I can't remember the clever topic I had planned for this month, so I'll just be honest with you in a way I've never been in a videogame writing situation before...
I don't care if a game is good.
I don't care if it's bad either. If it got solid tens from every magazine on the planet or it's been buried with all those copies of ET for the Atari 2600, which happened to be one of my favorite and most played 2600 games. And I'll tell you why. It wasn't because I was a stupid kid, even though I was. It's because the other 2600 games at the time were all about some immediate and simple action, if it was chomping pellets in Pac-Man or running from screen to screen in Berzerk. ET offered a narrative structure with locations and set goals to result in a true ending, instead of going on and on forever until you died or just got bored. It was something unique.
I waited on baited breath for months for the original Phantasy Star, staring up at the box art mounted on the wall with my pre-order ticket clutched in my hand ($60 of not so hard earned allowance money), without hearing reviews or a single outside word about the game, because I knew that it was going to be something special.
I'm in it for the experience. Either something so new that almost every action carries a thrill of unknown exploration, or something familiar that's been developed to such a level of perfection that it makes me weep just to think about it. Morrowind the former, Borderdown the latter. Half-life 2 is neither.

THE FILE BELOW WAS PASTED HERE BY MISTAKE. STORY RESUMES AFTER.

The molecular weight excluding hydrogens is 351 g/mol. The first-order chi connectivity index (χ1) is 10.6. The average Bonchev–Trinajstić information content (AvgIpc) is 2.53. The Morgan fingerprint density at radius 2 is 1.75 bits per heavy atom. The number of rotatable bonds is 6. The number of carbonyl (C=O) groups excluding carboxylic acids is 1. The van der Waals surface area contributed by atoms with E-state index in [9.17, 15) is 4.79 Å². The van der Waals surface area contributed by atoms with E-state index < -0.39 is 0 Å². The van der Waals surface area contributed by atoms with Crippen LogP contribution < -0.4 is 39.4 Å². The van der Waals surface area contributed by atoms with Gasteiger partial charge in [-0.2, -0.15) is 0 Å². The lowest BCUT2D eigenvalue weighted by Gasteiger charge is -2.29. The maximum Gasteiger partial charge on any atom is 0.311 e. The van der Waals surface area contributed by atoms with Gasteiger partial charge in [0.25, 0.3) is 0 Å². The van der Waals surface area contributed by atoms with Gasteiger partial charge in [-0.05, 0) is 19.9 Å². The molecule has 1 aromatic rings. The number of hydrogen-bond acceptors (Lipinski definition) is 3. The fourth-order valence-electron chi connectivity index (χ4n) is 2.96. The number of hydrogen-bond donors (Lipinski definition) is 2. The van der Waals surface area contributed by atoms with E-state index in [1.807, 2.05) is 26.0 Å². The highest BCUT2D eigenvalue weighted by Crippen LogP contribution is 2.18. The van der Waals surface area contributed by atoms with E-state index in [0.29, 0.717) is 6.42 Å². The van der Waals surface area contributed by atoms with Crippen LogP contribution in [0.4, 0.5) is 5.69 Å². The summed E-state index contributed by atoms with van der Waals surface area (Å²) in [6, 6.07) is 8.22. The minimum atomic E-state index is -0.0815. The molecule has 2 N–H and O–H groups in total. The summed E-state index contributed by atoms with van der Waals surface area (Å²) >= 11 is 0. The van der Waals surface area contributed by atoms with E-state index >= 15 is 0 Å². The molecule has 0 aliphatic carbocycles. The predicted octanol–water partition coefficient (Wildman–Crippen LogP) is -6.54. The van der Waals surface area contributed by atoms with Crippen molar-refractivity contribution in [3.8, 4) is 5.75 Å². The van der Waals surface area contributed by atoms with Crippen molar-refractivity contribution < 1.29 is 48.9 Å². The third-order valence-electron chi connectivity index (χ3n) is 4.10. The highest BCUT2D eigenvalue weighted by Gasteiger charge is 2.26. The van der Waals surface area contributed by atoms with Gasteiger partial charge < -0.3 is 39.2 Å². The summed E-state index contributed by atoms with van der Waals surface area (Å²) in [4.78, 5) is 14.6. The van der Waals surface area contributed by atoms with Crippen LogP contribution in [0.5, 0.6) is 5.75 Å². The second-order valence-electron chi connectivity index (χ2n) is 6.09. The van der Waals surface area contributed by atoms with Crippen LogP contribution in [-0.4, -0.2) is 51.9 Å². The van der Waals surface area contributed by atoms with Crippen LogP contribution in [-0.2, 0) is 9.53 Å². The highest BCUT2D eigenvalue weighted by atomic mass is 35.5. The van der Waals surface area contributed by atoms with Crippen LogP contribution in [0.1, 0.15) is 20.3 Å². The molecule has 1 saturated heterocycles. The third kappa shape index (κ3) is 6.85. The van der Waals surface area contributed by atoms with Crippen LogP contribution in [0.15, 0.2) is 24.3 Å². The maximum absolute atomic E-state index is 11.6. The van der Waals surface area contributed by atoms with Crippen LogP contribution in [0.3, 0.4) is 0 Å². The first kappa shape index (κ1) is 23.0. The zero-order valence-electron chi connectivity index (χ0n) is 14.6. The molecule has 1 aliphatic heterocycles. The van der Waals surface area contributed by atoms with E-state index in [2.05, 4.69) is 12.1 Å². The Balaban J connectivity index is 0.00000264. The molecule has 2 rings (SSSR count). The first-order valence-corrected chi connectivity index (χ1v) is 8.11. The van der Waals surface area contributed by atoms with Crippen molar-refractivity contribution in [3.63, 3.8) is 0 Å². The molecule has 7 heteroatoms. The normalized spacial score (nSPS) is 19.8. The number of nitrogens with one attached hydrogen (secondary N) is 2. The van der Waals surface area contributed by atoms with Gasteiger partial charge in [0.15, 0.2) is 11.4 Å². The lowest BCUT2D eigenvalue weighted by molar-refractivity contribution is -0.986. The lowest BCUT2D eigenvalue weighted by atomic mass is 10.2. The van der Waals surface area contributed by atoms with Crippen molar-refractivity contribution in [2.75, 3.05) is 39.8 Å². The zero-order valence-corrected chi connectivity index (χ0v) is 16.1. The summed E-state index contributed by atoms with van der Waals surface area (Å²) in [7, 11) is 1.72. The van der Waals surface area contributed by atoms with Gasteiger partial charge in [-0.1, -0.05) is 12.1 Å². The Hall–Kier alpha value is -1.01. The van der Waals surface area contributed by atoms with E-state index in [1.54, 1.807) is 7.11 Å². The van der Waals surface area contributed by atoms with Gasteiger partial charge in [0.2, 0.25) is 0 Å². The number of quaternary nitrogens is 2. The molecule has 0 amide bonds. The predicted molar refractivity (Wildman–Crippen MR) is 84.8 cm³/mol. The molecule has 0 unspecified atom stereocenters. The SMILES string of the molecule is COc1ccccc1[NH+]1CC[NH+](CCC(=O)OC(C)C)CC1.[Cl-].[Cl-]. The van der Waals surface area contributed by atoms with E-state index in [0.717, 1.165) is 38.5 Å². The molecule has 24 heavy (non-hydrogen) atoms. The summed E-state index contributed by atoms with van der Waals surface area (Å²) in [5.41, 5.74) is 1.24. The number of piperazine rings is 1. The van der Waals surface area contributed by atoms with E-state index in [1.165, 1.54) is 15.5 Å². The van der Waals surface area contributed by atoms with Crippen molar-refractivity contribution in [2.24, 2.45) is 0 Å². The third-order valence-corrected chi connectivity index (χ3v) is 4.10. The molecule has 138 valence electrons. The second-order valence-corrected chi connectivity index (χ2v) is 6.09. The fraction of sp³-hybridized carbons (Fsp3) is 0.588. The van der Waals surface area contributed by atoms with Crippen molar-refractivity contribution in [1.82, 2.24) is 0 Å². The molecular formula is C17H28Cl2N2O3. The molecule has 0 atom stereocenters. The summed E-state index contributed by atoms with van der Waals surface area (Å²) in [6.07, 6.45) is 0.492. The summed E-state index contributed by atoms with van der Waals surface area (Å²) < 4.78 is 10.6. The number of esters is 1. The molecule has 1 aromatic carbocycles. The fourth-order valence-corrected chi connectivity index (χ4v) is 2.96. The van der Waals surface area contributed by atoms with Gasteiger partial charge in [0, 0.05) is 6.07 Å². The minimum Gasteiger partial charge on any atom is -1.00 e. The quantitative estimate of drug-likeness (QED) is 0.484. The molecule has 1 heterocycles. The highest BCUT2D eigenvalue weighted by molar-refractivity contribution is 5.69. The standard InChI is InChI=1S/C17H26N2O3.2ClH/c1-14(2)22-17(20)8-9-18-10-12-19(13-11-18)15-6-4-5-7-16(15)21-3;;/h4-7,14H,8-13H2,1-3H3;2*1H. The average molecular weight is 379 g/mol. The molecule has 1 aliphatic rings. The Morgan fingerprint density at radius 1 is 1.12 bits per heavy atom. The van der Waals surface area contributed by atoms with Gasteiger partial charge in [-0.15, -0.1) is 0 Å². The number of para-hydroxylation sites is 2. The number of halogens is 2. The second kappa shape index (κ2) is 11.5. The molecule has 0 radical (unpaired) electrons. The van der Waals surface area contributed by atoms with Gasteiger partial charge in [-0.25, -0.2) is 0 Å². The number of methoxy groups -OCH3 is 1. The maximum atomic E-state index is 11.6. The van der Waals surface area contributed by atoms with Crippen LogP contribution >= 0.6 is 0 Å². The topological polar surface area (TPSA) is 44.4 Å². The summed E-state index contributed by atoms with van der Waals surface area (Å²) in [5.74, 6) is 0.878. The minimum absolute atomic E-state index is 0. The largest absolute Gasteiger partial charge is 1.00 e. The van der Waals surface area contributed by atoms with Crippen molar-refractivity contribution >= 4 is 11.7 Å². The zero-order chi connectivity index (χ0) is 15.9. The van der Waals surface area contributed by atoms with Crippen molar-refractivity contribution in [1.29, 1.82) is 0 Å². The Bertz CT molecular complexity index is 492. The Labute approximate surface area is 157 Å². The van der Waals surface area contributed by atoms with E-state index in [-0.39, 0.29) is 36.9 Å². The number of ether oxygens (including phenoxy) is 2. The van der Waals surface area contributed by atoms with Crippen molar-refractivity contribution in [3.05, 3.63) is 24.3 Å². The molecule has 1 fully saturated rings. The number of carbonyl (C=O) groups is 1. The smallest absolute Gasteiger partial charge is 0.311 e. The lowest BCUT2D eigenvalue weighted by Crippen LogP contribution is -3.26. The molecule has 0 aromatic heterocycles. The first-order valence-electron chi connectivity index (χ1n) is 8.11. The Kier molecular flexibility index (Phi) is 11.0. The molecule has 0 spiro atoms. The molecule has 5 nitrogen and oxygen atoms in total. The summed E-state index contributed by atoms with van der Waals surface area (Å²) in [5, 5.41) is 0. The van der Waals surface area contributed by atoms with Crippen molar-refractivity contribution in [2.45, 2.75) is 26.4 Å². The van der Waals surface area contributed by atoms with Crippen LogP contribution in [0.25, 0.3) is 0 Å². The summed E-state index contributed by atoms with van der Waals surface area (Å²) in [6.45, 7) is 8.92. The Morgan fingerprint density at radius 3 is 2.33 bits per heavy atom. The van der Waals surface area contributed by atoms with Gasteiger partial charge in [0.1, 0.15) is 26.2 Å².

Recently, the law of diminishing returns has been a killjoy. As more and more games are made, fewer and fewer do more than simply ape what's come before them, while time and budget make perfection a very rare commodity. Developers in general have moved further and further away from simpler concepts, and closer to closer to the day when all games will either play like Final Fantasy, GTA, or Madden.
But let me come back to Half-life 2. It's a good game without question, but it's really just the same game as the original Half-life (which I've played and enjoyed) with fancier graphics and a somewhat gimmicky physics engine. After a long introduction (in the case of HL2 way too damn long) things start to go bad, and it's up to one scientist to follow along a set path with scripted sequences, to set things right again. An exciting and new experience back in the HL days has become stale and terribly forced in the modern era. I mean, they make a teleportation joke that's as old as the original Star Trek at the expensive of immersion. They risk the life of the game's pin-up queen for no reason at all... only to make you sharply aware that she's never at risk. Just the way Gordon is never at risk when being chased by the new age Nazis. It's all scripted, controlled... boring. The surface tension has been broken.
So I popped in Second Sight instead, which I bought at the same time only because it was $8, while knowing next to nothing about it, other than it was made by Free Radical, who also created the awe-inspiring Timesplitters: FP. Immediately, it's far more immersive and interesting than Half-life 2 was. The characters are less realistic, but far more animated and full of personality. You have the sense that something has gone terribly wrong and you want to know why. You feel for the bandaged wretch of the main character even before you know anything about him. Perfection on the intro, and in the gameplay... innovation! A third person camera that can either be fixed or follow behind the character, and changed by a tap of a button! If DMC3 had this, it might have actually been worth finishing instead of forgetting I had even owned it.
So am I saying Second Sight is a better game than Half-life 2? No, I'm not saying that at all. The nub of it is Half-life 2 is a prettier version of a game I've already played, and don't ever feel the need to play again, while Second Sight has something different going on, in both style and gameplay departments. That's what I crave. That's my vice, my drug, my... whatever blood is to vampires.